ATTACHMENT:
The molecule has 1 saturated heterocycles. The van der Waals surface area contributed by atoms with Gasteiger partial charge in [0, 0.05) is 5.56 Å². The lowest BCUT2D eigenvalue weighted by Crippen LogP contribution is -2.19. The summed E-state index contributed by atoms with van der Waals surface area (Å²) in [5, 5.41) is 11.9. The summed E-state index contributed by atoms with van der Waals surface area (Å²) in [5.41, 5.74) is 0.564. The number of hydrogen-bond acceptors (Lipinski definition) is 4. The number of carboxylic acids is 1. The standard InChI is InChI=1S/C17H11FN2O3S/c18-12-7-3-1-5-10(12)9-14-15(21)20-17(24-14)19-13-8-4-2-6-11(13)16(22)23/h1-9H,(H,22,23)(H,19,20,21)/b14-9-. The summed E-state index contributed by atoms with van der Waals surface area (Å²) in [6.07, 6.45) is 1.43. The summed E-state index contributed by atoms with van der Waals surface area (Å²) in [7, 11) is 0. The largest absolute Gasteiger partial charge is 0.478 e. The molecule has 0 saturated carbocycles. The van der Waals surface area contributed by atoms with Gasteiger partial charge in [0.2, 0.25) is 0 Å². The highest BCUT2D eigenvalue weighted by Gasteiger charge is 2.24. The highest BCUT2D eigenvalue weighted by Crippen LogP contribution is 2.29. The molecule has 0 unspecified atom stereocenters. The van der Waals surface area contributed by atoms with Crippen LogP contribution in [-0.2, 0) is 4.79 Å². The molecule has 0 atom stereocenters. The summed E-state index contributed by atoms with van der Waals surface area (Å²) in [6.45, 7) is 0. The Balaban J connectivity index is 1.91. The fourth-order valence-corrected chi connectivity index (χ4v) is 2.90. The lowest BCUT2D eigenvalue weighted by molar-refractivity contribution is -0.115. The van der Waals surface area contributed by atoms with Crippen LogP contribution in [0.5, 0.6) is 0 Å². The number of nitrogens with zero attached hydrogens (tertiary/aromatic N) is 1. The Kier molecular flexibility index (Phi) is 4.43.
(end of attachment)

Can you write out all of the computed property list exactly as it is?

The molecule has 1 saturated heterocycles. The van der Waals surface area contributed by atoms with Gasteiger partial charge in [0, 0.05) is 5.56 Å². The lowest BCUT2D eigenvalue weighted by Crippen LogP contribution is -2.19. The summed E-state index contributed by atoms with van der Waals surface area (Å²) in [5, 5.41) is 11.9. The summed E-state index contributed by atoms with van der Waals surface area (Å²) in [5.41, 5.74) is 0.564. The number of hydrogen-bond acceptors (Lipinski definition) is 4. The number of carboxylic acids is 1. The standard InChI is InChI=1S/C17H11FN2O3S/c18-12-7-3-1-5-10(12)9-14-15(21)20-17(24-14)19-13-8-4-2-6-11(13)16(22)23/h1-9H,(H,22,23)(H,19,20,21)/b14-9-. The summed E-state index contributed by atoms with van der Waals surface area (Å²) in [6.07, 6.45) is 1.43. The summed E-state index contributed by atoms with van der Waals surface area (Å²) in [7, 11) is 0. The largest absolute Gasteiger partial charge is 0.478 e. The molecule has 0 saturated carbocycles. The van der Waals surface area contributed by atoms with Gasteiger partial charge in [0.2, 0.25) is 0 Å². The highest BCUT2D eigenvalue weighted by Gasteiger charge is 2.24. The highest BCUT2D eigenvalue weighted by Crippen LogP contribution is 2.29. The molecule has 0 unspecified atom stereocenters. The van der Waals surface area contributed by atoms with Crippen LogP contribution in [-0.2, 0) is 4.79 Å². The molecule has 0 atom stereocenters. The summed E-state index contributed by atoms with van der Waals surface area (Å²) in [6.45, 7) is 0. The Balaban J connectivity index is 1.91. The fourth-order valence-corrected chi connectivity index (χ4v) is 2.90. The lowest BCUT2D eigenvalue weighted by molar-refractivity contribution is -0.115. The van der Waals surface area contributed by atoms with Crippen LogP contribution in [0.5, 0.6) is 0 Å². The number of nitrogens with zero attached hydrogens (tertiary/aromatic N) is 1. The Kier molecular flexibility index (Phi) is 4.43.